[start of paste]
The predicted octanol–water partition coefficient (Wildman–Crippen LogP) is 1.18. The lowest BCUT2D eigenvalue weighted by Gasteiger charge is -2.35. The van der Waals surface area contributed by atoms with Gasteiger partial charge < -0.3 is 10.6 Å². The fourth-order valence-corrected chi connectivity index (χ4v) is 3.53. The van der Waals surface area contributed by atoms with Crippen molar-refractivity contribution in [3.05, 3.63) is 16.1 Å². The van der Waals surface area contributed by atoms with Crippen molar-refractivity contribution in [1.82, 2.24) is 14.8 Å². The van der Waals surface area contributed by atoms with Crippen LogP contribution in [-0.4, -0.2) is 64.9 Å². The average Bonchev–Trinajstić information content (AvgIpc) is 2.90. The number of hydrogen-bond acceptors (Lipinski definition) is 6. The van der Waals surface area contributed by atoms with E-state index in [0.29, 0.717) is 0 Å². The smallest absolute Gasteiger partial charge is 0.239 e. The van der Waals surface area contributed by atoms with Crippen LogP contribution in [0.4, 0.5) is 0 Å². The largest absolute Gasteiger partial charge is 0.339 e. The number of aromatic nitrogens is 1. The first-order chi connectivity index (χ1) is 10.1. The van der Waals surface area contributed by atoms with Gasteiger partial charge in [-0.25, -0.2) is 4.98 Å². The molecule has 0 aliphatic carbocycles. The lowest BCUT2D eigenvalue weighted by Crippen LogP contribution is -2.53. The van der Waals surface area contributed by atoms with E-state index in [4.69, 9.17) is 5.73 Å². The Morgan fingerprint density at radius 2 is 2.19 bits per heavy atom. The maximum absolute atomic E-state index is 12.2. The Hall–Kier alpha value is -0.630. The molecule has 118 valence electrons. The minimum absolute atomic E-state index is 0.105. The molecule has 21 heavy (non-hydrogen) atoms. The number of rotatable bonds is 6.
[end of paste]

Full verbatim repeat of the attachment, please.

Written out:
The predicted octanol–water partition coefficient (Wildman–Crippen LogP) is 1.18. The lowest BCUT2D eigenvalue weighted by Gasteiger charge is -2.35. The van der Waals surface area contributed by atoms with Gasteiger partial charge < -0.3 is 10.6 Å². The fourth-order valence-corrected chi connectivity index (χ4v) is 3.53. The van der Waals surface area contributed by atoms with Crippen molar-refractivity contribution in [3.05, 3.63) is 16.1 Å². The van der Waals surface area contributed by atoms with Crippen molar-refractivity contribution in [1.82, 2.24) is 14.8 Å². The van der Waals surface area contributed by atoms with Crippen LogP contribution in [-0.4, -0.2) is 64.9 Å². The average Bonchev–Trinajstić information content (AvgIpc) is 2.90. The number of hydrogen-bond acceptors (Lipinski definition) is 6. The van der Waals surface area contributed by atoms with E-state index in [0.29, 0.717) is 0 Å². The smallest absolute Gasteiger partial charge is 0.239 e. The van der Waals surface area contributed by atoms with Crippen LogP contribution in [0.4, 0.5) is 0 Å². The largest absolute Gasteiger partial charge is 0.339 e. The number of aromatic nitrogens is 1. The first-order chi connectivity index (χ1) is 10.1. The van der Waals surface area contributed by atoms with Gasteiger partial charge in [-0.25, -0.2) is 4.98 Å². The molecule has 0 aliphatic carbocycles. The lowest BCUT2D eigenvalue weighted by Crippen LogP contribution is -2.53. The van der Waals surface area contributed by atoms with E-state index in [4.69, 9.17) is 5.73 Å². The Morgan fingerprint density at radius 2 is 2.19 bits per heavy atom. The maximum absolute atomic E-state index is 12.2. The Hall–Kier alpha value is -0.630. The molecule has 118 valence electrons. The minimum absolute atomic E-state index is 0.105. The molecule has 21 heavy (non-hydrogen) atoms. The number of rotatable bonds is 6.